AIDS impact on African development ‘underestimated,’ UN labour agency says

AIDS impact on African development ‘underestimated,’ UN labour agency says

The economic and social impact of HIV/AIDS in sub-Saharan Africa is far more severe than previously thought and will seriously undermine the development prospects of affected countries, the United Nations International Labour Organization (ILO) said today, urging a major shift in policy that adapts to this sobering reality.

The economic and social impact of HIV/AIDS in sub-Saharan Africa is far more severe than previously thought and will seriously undermine the development prospects of affected countries, the United Nations International Labour Organization (ILO) said today, urging a major shift in policy that adapts to this sobering reality.

In a new report released at the XIV International AIDS Conference in Barcelona, ILO experts say that previous attempts by economists to measure the costs of HIV/AIDS in sub-Saharan Africa “are likely to be significant underestimates of the social and economic value of the losses of ‘human capital’ that are being experienced.”

The study shows that it is becoming increasingly difficult across all occupational sectors in sub-Saharan Africa to replace skilled and unskilled labour lost to HIV/AIDS. And because AIDS affects public and private sector workers who provide essential services, many countries are increasingly unable to find the resources badly needed to sustain even current levels of economic development.

“Decades of gains in development, training, skills and education are being lost forever,” says Franklyn Lisk, Director of the ILO Global Programme on HIV/AIDS and the World of Work. “The belief that these losses can be replenished from a vast pool of unemployed or underemployed labour is a fallacy.”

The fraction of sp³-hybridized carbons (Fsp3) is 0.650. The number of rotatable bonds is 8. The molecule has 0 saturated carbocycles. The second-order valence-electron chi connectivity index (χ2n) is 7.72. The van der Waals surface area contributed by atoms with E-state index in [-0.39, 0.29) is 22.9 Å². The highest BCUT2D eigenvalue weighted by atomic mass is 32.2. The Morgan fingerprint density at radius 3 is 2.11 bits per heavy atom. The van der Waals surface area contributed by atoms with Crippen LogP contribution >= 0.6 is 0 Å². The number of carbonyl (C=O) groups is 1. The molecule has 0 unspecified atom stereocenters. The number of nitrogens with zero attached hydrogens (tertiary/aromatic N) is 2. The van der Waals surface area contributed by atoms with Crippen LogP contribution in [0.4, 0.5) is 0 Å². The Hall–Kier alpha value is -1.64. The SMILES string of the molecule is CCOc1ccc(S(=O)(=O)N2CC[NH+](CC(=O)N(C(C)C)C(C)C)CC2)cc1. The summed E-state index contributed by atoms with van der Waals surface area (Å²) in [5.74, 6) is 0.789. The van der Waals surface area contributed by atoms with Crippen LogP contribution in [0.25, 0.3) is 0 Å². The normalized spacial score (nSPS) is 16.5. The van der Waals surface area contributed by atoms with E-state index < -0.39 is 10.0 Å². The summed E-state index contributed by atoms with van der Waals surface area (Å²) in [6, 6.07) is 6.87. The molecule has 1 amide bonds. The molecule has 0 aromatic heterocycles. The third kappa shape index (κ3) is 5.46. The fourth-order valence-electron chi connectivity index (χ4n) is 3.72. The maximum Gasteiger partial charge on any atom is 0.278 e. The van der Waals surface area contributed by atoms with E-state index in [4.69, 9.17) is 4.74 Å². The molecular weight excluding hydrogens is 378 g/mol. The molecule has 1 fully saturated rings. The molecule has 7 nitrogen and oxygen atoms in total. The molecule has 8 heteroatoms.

Among its conclusions, the study found that the epidemic has been eroding the capacity for development through its effects on labour supplies, saving rates, national security and social cohesion. Health care and education will also be affected directly by the problems of replacing lost labour and skills afflicting other sectors.

Meanwhile, AIDS has been preventing both men and women from providing their full contribution to development, maintaining the structure of families and sustaining productive capacity over the longer term. The epidemic has also been eroding the savings capacity of households, formal and informal enterprises as well as governments through its direct effects on flows of income and levels of expenditure.

ILO officials say workers and employers must be given advice and technical assistance as part of the effort to engage both sides more in the fight against HIV/AIDS.

“So far, the resources allocated to this effort have been pitifully inadequate,” Mr. Lisk says. “The international community and African leaders must work together to find the resources and the will to establish workplace policy and programmes across the continent.”